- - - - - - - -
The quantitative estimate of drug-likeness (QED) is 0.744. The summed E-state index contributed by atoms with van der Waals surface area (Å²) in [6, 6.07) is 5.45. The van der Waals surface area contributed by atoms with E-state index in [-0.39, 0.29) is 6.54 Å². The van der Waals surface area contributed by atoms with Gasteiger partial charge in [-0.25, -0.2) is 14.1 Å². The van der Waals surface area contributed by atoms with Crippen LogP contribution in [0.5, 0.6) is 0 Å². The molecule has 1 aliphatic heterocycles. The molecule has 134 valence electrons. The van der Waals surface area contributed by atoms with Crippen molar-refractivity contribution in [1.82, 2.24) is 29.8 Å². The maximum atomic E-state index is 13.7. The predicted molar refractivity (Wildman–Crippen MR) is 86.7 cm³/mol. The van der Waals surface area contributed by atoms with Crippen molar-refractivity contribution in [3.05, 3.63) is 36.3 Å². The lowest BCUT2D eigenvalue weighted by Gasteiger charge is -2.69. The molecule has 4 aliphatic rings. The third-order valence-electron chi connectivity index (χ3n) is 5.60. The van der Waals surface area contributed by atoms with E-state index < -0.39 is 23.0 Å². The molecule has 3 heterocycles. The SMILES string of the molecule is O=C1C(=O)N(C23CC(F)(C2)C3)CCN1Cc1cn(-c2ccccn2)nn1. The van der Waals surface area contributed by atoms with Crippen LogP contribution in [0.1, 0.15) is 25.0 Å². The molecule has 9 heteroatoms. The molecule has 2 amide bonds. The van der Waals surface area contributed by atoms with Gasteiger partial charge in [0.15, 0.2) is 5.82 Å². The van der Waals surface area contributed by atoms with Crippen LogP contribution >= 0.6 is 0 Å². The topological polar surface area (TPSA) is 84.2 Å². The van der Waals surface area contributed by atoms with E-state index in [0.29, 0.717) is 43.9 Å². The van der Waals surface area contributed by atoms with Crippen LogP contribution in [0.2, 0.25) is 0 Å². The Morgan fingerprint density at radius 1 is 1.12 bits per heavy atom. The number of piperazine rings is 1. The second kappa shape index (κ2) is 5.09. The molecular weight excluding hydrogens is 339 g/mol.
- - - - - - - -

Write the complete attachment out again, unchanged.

The quantitative estimate of drug-likeness (QED) is 0.744. The summed E-state index contributed by atoms with van der Waals surface area (Å²) in [6, 6.07) is 5.45. The van der Waals surface area contributed by atoms with E-state index in [-0.39, 0.29) is 6.54 Å². The van der Waals surface area contributed by atoms with Gasteiger partial charge in [-0.25, -0.2) is 14.1 Å². The van der Waals surface area contributed by atoms with Crippen LogP contribution in [0.5, 0.6) is 0 Å². The molecule has 1 aliphatic heterocycles. The molecule has 134 valence electrons. The van der Waals surface area contributed by atoms with Crippen molar-refractivity contribution in [1.82, 2.24) is 29.8 Å². The maximum atomic E-state index is 13.7. The predicted molar refractivity (Wildman–Crippen MR) is 86.7 cm³/mol. The van der Waals surface area contributed by atoms with Crippen molar-refractivity contribution in [3.05, 3.63) is 36.3 Å². The lowest BCUT2D eigenvalue weighted by Gasteiger charge is -2.69. The molecule has 4 aliphatic rings. The third-order valence-electron chi connectivity index (χ3n) is 5.60. The van der Waals surface area contributed by atoms with E-state index < -0.39 is 23.0 Å². The molecule has 3 heterocycles. The SMILES string of the molecule is O=C1C(=O)N(C23CC(F)(C2)C3)CCN1Cc1cn(-c2ccccn2)nn1. The van der Waals surface area contributed by atoms with Crippen LogP contribution in [0.1, 0.15) is 25.0 Å². The molecule has 9 heteroatoms. The molecule has 2 amide bonds. The van der Waals surface area contributed by atoms with Gasteiger partial charge in [0.15, 0.2) is 5.82 Å². The van der Waals surface area contributed by atoms with Crippen LogP contribution >= 0.6 is 0 Å². The topological polar surface area (TPSA) is 84.2 Å². The van der Waals surface area contributed by atoms with E-state index in [0.29, 0.717) is 43.9 Å². The van der Waals surface area contributed by atoms with Crippen LogP contribution in [0.2, 0.25) is 0 Å². The Morgan fingerprint density at radius 1 is 1.12 bits per heavy atom. The number of piperazine rings is 1. The second kappa shape index (κ2) is 5.09. The molecular weight excluding hydrogens is 339 g/mol.